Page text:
Sunday, August 14, 2011
On Hatteberg's People, history in Kansas small towns is everywhere. In Ellinwood, it's right under your feet. Richard Casagrande had been coming to Ellinwood for years. Now he owns, not only a building, but the history below.
"I own the Ellinwood Emporium, which is an antique and consignment shop.
There is history in his store antiques, but most people just driving by, would never know, that under Richard Casagrande's store, is something quite amazing.
"I don't think people realize there was a whole community underground."
"This would have been active from about 1887 to1920."
Underground, cowboys and anyone else, men mostly, could barber, bank, bath and brothel without attracting much attention.
"I think there is a wonderful sense of history down here, most of what is here is original to the period and much of it is original to the location."
"This was Tom Drake's Harness Shop and it's set up pretty much as it would look between1890 and 1900. We have woodworking and metal working tools down here that were original to the harness shop."
Then, the tour continues towards the amazing tunnels that used to branch out all over town. Now, surrounded by musty, dusty history, some of the past is saved for the present.
"We had eleven saloons underground, we had the harness shop, the boot makers shop and of course, we had brothels.
"To my left is the tunnel that went over to the Wolf Hotel, but of course it's been bricked off. To the right is William Young's Barber Shop.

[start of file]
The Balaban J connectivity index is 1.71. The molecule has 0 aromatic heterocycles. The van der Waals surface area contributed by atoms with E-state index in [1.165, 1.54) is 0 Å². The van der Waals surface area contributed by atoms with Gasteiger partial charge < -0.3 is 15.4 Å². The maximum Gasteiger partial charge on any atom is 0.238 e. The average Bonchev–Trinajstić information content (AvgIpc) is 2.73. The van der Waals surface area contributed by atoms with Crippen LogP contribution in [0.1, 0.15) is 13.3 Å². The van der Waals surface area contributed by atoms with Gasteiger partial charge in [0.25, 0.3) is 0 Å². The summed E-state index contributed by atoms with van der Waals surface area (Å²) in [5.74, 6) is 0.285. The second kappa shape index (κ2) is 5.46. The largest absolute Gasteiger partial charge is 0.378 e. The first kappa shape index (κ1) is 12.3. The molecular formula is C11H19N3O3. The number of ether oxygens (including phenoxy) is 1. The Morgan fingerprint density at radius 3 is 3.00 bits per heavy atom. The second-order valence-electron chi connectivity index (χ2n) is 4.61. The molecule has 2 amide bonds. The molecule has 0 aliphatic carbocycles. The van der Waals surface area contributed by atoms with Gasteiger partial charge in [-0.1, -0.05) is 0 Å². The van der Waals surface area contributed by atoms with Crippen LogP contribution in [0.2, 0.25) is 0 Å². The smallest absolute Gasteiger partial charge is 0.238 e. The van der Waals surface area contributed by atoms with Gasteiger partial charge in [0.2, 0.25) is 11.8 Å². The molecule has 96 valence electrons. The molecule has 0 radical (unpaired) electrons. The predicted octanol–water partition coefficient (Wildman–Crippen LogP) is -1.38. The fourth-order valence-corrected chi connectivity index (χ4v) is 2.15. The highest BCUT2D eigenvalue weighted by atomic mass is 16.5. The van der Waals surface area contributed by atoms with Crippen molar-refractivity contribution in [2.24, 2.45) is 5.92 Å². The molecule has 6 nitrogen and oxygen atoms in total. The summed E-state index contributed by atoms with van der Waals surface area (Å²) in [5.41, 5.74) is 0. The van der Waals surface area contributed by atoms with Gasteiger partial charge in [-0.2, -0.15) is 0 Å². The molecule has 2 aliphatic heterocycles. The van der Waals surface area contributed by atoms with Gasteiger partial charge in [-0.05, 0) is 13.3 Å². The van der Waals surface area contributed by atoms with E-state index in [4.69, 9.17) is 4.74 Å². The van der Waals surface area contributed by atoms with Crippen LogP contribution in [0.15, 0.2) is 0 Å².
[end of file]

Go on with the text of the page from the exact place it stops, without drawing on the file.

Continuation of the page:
No replica's here. Real stuff in real rooms underground where cowboy life was lived, but not seen.
"While you waiting your turn, you could have a smoke, play some cards or have a drink or two with your friends."
"Well, I don't know if anybody was actually shot, but we've counted about twelve bullet holes, over there by the pheasant there is a bullet lodged in the wall, a 40 caliber bullet, so I guess it got kind ofwild down here from time to time.
The tunnels were found years ago by Ellinwood resident Adrianna Dearolf, whose family had owned the buildings for years. She's gone now and Richard now has the business whose history becomes more important with every passing day.
"This was William Young's Bathhouse and Ellinwood Steam Laundry. Most of what is here is original to the period and much of it is original to the location. You really get a sense of what life was like in the nineteenth century in central Kansas."
"When I sweep down here, and it gets awful dusty, then I'm working, but other than that, it is great to bring the people through."
"Yeah, I think I was meant to be here."
"Oh, it's definitely not work. It's mostly fun."